Major-league umpires are more likely to give favorable calls to pitchers who share their same race or ethnicity, UT economics professor Daniel Hamermesh (above) and his team found in the study of 2,120,166 pitches over three seasons.
Hamermesh, author of “Economics Is Everywhere” and a specialist in the economics of labor demand and markets, and fellow researchers saw an opportunity to expand on the idea of bias in sports officiating. Whereas an NBA referee is not obligated to make a call on every play, home-plate umpires must make a judgment call on every pitch that isn’t hit.
“Baseball provided us with an opportunity to refine our study and explore other avenues,” said study contributor Christopher Parsons, an assistant professor of finance at McGill University in Montreal. “We were able to employ different levels of scrutiny and see if umpires were up to any funny business when making their calls.”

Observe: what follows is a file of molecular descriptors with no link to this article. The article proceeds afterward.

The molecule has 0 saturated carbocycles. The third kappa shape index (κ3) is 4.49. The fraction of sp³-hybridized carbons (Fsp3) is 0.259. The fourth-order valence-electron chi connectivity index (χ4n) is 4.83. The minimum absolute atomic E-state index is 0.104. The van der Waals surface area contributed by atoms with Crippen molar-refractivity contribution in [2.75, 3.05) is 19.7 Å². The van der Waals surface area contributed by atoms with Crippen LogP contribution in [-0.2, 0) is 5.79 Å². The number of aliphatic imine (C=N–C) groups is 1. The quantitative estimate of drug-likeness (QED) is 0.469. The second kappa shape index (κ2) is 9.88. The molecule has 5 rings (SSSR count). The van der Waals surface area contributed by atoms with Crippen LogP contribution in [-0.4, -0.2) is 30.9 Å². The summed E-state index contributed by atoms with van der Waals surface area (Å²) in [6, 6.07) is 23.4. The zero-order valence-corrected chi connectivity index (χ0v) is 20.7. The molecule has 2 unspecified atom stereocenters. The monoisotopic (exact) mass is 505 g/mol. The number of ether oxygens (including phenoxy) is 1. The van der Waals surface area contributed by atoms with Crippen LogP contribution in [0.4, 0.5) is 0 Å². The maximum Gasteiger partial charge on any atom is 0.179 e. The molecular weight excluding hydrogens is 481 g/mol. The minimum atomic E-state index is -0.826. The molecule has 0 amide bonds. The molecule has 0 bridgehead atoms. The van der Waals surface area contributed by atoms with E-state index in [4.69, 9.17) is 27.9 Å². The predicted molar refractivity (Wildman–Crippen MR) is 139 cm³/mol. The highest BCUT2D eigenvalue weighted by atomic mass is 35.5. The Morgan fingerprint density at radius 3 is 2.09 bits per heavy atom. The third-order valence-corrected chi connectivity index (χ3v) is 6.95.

White umpires, who researchers said accounted for 87 percent of the league’s umpires, were more likely to give a called strike to a white pitcher than to a pitcher who is Hispanic, African American or Asian.
White pitchers were granted a strike on 32.06 percent of the called pitches that white umpires viewed, as opposed to 31.47 percent for Hispanic pitchers and 30.61 percent for African American pitchers.
“The potential for racial/ethnic preferences to affect a game directly through called pitches alone is questionable,” the study conceded but added that indirect effects of bias might be more pronounced. “If … pitchers, hitters or managers alter their strategies because of the umpire’s behavior, the potential for racial bias to affect the game is greatly expanded.”
“Elvis Is Everywhere” author Mojo Nixon was not consulted for this study. Mostly because he has nothing to do with the subject, but “he sucks” would also be an acceptable excuse.